By Kye Husbands
The title alone should send a few shivers through the RIM camp and rightfully so. BBM is the glue of the BlackBerry experience today and iMessage, just announced by Apple at WWDC today, threatens to rip that badge of honor right off – literally and figuratively.
So what is iMessage from Apple?
It’s a new push notification messaging service, which is clearly a full-on competitor to our dear RIM (”Canadians I’m talking to you”). The service will work on any iOS device.
You read that right – any Apple device – and lets you send text messages, photos, videos, and contacts to anyone else with one too. It also supports group chats and integrates with the new Notification Center in iOS5 (more on this in another blog soon).
To make matters even more scary for RIM loyalists, it works over WiFi or 3G. I know what you are thinking, and its that, RIM has delivery notifications. Well, you wouldn’t expect Apple to copy RIM’s secret sauce and not include deliver notifications, so, as you would expect, iMessage will also have delivery and read confirmations.
Related story – Flood of BBM rivals forces RIM to loosen IM stranglehold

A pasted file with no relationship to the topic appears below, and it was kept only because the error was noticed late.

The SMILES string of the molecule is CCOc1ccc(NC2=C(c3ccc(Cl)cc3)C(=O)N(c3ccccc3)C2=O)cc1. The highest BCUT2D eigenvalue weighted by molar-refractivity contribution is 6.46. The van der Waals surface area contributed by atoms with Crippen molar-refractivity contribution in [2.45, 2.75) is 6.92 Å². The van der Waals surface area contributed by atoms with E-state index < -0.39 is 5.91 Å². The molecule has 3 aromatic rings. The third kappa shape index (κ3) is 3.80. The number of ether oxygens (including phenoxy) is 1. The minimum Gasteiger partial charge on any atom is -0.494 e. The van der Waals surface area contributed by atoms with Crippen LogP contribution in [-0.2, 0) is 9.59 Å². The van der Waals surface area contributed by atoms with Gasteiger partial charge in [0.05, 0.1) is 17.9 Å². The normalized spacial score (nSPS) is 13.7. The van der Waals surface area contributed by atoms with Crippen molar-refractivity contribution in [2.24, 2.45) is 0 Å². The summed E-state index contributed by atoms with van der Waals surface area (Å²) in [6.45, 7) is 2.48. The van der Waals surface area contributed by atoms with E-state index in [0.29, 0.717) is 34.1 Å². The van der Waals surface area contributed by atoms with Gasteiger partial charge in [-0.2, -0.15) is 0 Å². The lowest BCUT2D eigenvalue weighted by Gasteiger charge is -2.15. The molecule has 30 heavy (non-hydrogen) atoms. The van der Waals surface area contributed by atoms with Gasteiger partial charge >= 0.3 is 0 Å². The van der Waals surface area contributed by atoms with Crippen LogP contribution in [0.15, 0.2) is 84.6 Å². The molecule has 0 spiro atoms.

So what does this mean for RIM?
Well in short, it makes a few of the decisions that have RIM have been reportedly mulling over that much more critical. In one camp, one could argue that RIM must keep BBM as its exclusive weapon to keep the BlackBerry folks locked in. But, let’s not forget that there are tons of apps on the market aimed at bridging the cross platform messaging gap and now that Apple has entered the game, with their eco-system of iPhones, Macs and iPads they can easily and quickly reach some critical mass and replicate what RIM has built over the last decade.
On the other side of the camp, one could argue that the solution is for RIM to build a BlackBerry app for iPhone. I say, do it. For RIM, cross browser apps are going to gain more traction as time progresses and the need has already been validated. After all, as of today it may be too late anyways.
Apple has now entered the space with a much larger eco-system (i.e. 200 million devices), albeit a new messaging app and owning this space for RIM may be just what they need to retain some mindshare, while they get their product road map sorted out and release some devices on the QNX platform.
Related story – 6 timely tips to get the best out of BlackBerry Messenger
Lastly, if money need be the reason, perhaps RIM can release a version of BBM and charge for it. In my opinion, that erects a barrier to additional user adoption (i.e. 43 million BBM users worldwide as per RIM) and would be counter productive. If RIM chooses not to go in the direction of opening up BBM for iPhone, perhaps they should heed the advice of my mum when she says, “half a loaf of bread is better than none.”
So, what do you think? Keep BBM exclusive to BlackBerry users or open it up for one and all?
Kye Husbands is co-founder of myCELLmyTERMS, a Toronto-based company that helps cell phone users negotiate wireless plans with independent dealers.